This blog post is just for you - we talk about what the "tine map" means, look at the different types of notes and how long each kind lasts, and how to understand timing and how to keep time.  We help you make friends with this new language, showing you in tablature and in sound files exactly how to read and play the different notes.

07 January 2017

Learn to Read Tablature - 2

Written by Mark Holdaway, Posted in News and Announcements, Tips

Understanding ties and dots - extending the length of notes

Learn to Read Tablature - 2

Are you having difficulty understanding note and timing symbols in the tablature?

This blog post is just for you - it's the second of our series on learning how to read kalimba tablature.  In the first post, we talked about what the "tine map" means, looked at the different types of notes and how long each kind lasts, and introduced how to understand timing and keeping time.  

This installment of the multi-part series on reading tablature covers the details of the "tie" symbol (a sideways smile) and the "dot" (a dot immediately after - or "above" - any note symbol).  Both the tie and the dot modify the length of the notes they are applied to, resulting in note lengths that we could not indicate using just the basic note types and increasing greatly how music can be communicated using a visual system.

10 December 2016

"Away in a Manger" - First learn the Easy Melody, then Add Chords. Voila!

Written by Mark Holdaway, Posted in News and Announcements

LEARN THE USEFUL TECHNIQUE OF HOW AND WHERE TO ADD CHORDS TO A SIMPLE MELODY

Often people think of the kalimba as a very simple instrument.  However, it stands proudly with the harp, the guitar, and the keyboard as instruments that can play both a melody and musical accompaniment - in other words, you can play complex music with the kalimba.

I'd like to show you a few rules of thumb that are very useful in creating a more interesting and profound-sounding song, starting with an easy, familiar melody. It will help you know where, when and how to create simple chordal accompaniment which can very easily make your kalimba playing absolutely gorgeous.

11 December 2016

Seven Basic Moves on the Kalimba

Written by Mark Holdaway, Posted in News and Announcements

UNLOCK YOUR KALIMBA-PLAYING POTENTIAL WITH THESE MUSICAL BUILDING BLOCKS THAT WORK WITH ANY DIATONIC KALIMBA

Seven Basic Moves on the Kalimba

Here we present seven of the most basic building blocks of kalimba music. They are based on simple thumb routines which the body can easily remember.  (This group is directly applicable to diatonic kalimbas, ones that cover the notes "Do Re Mi Fa So La Ti Do" in some scale.) Each of these routines can be applied in different ways to different tines, and this will produce different music based on the same sort of easy pattern.

For each of the seven basic moves, we give you a very short bit of tablature to illustrate the shape of the pattern, explain what the pattern is and why it is useful, and provide a recording to convey its sound.  All that is left is for you to pick up your kalimba and reproduce these simple moves that will help unlock your potential as a kalimba player.

06 December 2016

Peaceful Protest

Written by Mark Holdaway, Posted in News and Announcements

A download of peace and protest songs for the Alto Kalimba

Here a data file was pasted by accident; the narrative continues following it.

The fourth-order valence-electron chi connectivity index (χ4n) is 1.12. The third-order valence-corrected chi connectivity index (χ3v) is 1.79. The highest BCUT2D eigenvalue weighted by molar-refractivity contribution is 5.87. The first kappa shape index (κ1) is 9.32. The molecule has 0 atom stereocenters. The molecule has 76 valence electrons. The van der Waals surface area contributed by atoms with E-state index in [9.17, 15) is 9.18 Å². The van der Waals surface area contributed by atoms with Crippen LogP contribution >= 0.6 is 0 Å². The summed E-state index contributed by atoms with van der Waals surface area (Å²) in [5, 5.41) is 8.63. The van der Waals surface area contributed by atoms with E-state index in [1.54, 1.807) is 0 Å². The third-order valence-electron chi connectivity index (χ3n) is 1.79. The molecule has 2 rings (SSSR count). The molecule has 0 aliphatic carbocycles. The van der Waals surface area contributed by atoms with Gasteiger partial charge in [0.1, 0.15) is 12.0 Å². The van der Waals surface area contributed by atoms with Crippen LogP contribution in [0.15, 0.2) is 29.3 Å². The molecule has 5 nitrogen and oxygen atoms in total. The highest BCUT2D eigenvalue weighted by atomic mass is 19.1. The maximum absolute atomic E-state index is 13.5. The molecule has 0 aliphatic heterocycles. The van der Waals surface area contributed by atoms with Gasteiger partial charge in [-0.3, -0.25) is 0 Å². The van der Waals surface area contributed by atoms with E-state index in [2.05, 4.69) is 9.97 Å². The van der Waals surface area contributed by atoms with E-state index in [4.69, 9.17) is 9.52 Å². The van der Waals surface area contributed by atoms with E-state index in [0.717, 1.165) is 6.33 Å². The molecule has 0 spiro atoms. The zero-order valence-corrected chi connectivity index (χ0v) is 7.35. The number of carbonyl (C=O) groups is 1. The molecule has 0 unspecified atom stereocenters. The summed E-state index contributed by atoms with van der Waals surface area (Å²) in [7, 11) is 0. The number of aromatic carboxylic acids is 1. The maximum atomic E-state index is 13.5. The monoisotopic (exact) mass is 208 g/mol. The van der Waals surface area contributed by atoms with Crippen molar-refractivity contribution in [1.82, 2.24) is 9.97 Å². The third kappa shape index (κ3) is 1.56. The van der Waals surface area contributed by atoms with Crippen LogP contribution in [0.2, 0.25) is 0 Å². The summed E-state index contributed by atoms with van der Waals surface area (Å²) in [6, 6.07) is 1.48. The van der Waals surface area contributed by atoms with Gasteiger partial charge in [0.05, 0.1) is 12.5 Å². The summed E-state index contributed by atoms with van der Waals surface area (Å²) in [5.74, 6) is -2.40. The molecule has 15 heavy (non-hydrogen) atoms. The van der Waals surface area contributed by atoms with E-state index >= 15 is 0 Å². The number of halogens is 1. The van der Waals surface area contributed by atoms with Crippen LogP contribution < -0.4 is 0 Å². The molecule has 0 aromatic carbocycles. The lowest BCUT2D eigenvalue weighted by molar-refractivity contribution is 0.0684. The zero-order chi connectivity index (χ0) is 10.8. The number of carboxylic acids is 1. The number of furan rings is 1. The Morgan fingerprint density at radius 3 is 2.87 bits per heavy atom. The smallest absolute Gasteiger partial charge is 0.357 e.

Peaceful Protest
 
Things in the world may be looking difficult for you, no matter where you are.  Here in the US, I am one of more than a few (more like millions) who are disillusioned and extremely concerned about many things...including climate change and the prospects for dealing with it, now that a new presidential administration is coming in - one that seems to offer nothing good for our world's environment, and actually is looking downright destructive.  A few months ago, I felt optimistically that we had a chance at preventing the worst consequences of climate change.  With the election going the way it did, I think we have thrown that chance down a deep dark hole.

06 December 2016

Alto Exercises to Expand Your Skills, Part 2

Written by Mark Holdaway, Posted in News and Announcements, Tips

FAST SAME-SIDE PLAYING: AN ESSENTIAL STRENGTH FOR MAKING MBIRA MUSIC ON KALIMBA

Alto Exercises to Expand Your Skills, Part 2

 

To me, traditional African mbira music is one of the best musics I have ever experienced.  I feel it's the pinnacle of African music.  It has pure logic, with a spiritual core.  Even though its structure is many centuries old, every time I hear it, it sounds fresh and modern to me.  (You can hear two wonderful mbira songs right now by clicking in Related Articles below, on "Listen to Mark..." or the YouTube song below it.) This music is magical, speaking to a deep inner part of my being.  And there are many in the world who agree with me!

In my years learning and playing kalimba, I have not spent much time trying to play mbira music.  But I have come to be very interested in this amazing genre, and want to make it accessible to many more people.  I am on a quest to learn African mbira music and translate it onto the Hugh Tracey kalimba and the African Tuned karimba, which are not nearly as demanding or complex to play as the mbira.  I know there are many other people who play and love the kalimba as I do, and I believe that they would enjoy playing this music on kalimba as well.  Being that kalimba is my "native musical language", and it is the instrument I play the most and feel the most natural on, playing mbira music on the kalimba is a bit like learning a foreign language.  But I am seeing the way... and I am sharing that way with you.

The last post regarding mbira dealt with developing a facility playing octaves and fifth intervals which are a crucial part of mbira musical structure.  This post demonstrates a simple exercise for playing quickly on one side, and is another motion you need to be comfortable with to play mbira music on the kalimba.